Since starting to write our Stay Sexy column a year and a half ago, I’ve focused on keeping it upbeat, sharing encouraging stories, interviewing authors who experience success with their health-related goals, and offering tips and information to help readers stay vibrant, healthy, excited and sexy across the life cycle.
I’m that kind of person, and yes, I was a cheerleader in high school. I didn’t want to be writing a column focused on “coping” with the many ailments that can catch us unawares as we age.
We’ve just been hit with one of those. Not major, if everything goes right – but anything threatening my vision, with which I make a living, feels major to me. I’m working hard to hang onto the attitude that will best position me to sail through this with optimum benefit, and I decided writing about it in this column would (a) help keep me honest and (b) maybe help others who likewise struggle with focusing on the positive when something unexpected blindsides them.
My diagnosis, technically, is a “pseudo-macular-hole” in my left eye. It’s a lesion in the concentrated bundle of nerves at the center of the retina, the area that communicates the vast proportion of visual information to the brain. ”The macula provides the sharp, central vision we need for reading, driving, and seeing fine detail,” (National Eye Institute). Um, yeah, gonna need that for the long haul.
It’s caused by aging – the vitreous gel that fills the eye shrinks with age and can pull away from the retina, causing a hole. My case is considered mild, and we caught it early, so I have much to be grateful for. The surgeon we’ve been referred to is a national expert in this field and she anticipates I will have either complete or nearly complete restoration of my vision in that eye.
I believe her. I don’t know that restoration will be complete, but I believe I have excellent odds, given both her assessment and the energy I’ve focused for years on doing everything in my power to stay healthy.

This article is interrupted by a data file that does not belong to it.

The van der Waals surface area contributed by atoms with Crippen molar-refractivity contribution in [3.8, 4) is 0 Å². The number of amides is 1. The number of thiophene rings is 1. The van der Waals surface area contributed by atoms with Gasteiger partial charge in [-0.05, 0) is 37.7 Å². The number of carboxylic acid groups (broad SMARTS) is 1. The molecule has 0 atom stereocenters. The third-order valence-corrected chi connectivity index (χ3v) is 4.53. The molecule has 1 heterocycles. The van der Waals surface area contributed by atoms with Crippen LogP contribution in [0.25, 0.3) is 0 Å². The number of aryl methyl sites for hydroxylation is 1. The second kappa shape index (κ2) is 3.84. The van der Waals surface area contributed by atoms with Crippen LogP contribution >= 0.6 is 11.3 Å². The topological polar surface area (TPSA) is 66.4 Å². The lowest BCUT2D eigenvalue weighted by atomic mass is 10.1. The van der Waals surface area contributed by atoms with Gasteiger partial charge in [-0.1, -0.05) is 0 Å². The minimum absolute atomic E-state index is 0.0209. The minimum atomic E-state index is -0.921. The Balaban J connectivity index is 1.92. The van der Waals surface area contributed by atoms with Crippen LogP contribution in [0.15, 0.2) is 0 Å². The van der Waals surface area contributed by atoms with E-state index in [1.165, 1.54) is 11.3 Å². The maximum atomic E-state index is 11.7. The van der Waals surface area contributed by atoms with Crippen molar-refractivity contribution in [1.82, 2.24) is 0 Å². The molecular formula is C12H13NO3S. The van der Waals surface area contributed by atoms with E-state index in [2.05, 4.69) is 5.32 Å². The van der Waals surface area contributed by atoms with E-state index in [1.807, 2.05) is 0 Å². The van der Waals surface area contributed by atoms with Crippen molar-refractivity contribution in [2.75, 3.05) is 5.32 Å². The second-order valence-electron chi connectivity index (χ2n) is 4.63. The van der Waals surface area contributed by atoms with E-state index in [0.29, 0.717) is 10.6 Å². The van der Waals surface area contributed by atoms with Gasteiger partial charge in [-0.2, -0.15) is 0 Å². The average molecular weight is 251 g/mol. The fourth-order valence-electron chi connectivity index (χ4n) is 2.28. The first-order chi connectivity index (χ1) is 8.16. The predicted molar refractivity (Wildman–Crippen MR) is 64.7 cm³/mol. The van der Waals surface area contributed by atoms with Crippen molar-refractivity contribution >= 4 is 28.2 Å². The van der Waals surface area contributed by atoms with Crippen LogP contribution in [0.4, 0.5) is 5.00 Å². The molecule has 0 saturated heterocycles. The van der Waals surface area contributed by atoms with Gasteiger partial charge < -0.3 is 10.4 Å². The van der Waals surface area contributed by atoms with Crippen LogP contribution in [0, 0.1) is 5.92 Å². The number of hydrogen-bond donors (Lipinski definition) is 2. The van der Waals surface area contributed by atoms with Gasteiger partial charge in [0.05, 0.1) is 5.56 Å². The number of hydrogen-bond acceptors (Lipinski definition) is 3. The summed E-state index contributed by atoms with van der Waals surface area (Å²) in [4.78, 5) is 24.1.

So where do I struggle with attitude? Lots of places. Any surgery requires a period of rest and inactivity. If I’m not regularly working out, I’m easily subject to depression. I hate when that happens, and I’m not a lot of fun to be around. I’ll have to work hard not to let it get me down or fill me with negative energy that won’t help me heal.
I don’t like unknowns. I don’t like not being able to plan ahead, not being able to know what to expect. If surgery goes as the doctor hopes, I’ll have to stay in a face-down position for at least two days. Longer, if there are problems. I don’t know what’s going to happen.
I’ve never coped easily with unexpected change, though clearly that’s something all of us need to practice as we age. When this problem occurred, we had just arrived in Seattle after four weeks driving up the Oregon and Washington coast on our summer motorhome trip. We’ve changed our travel plans and booked an extra month at the RV resort where we’d only planned to spend a week. I have no idea how soon we’ll be able to head back down the road to our home base in Nevada. Everything else being equal, actually, I hope that’s the biggest unexpected change I’ll be facing as we navigate our way through all this. Could be lots worse (see? Giving myself a pep talk).
And how do I begin to face these issues? Attitude is always a choice. We’ve been given an extra three weeks to explore what the Puget Sound area has to offer. We’ve encountered great beauty and been able to spend time with three sets of friends we might have missed. I’m supported by a husband who loves me, understands me, and will walk with me through whatever happens.
And we’ll keep writing about it, one way or another. Others have gone before me and faced darker days, and they’ve inspired me. For a taste of what matters, check out my conversations in this column with Mahalia Levey and Emma Lai.
I’d love to hear from you about how you’ve coped with bumps in the road, and what you’ve learned. Meanwhile, here are some of my favorite pics from where we’re staying.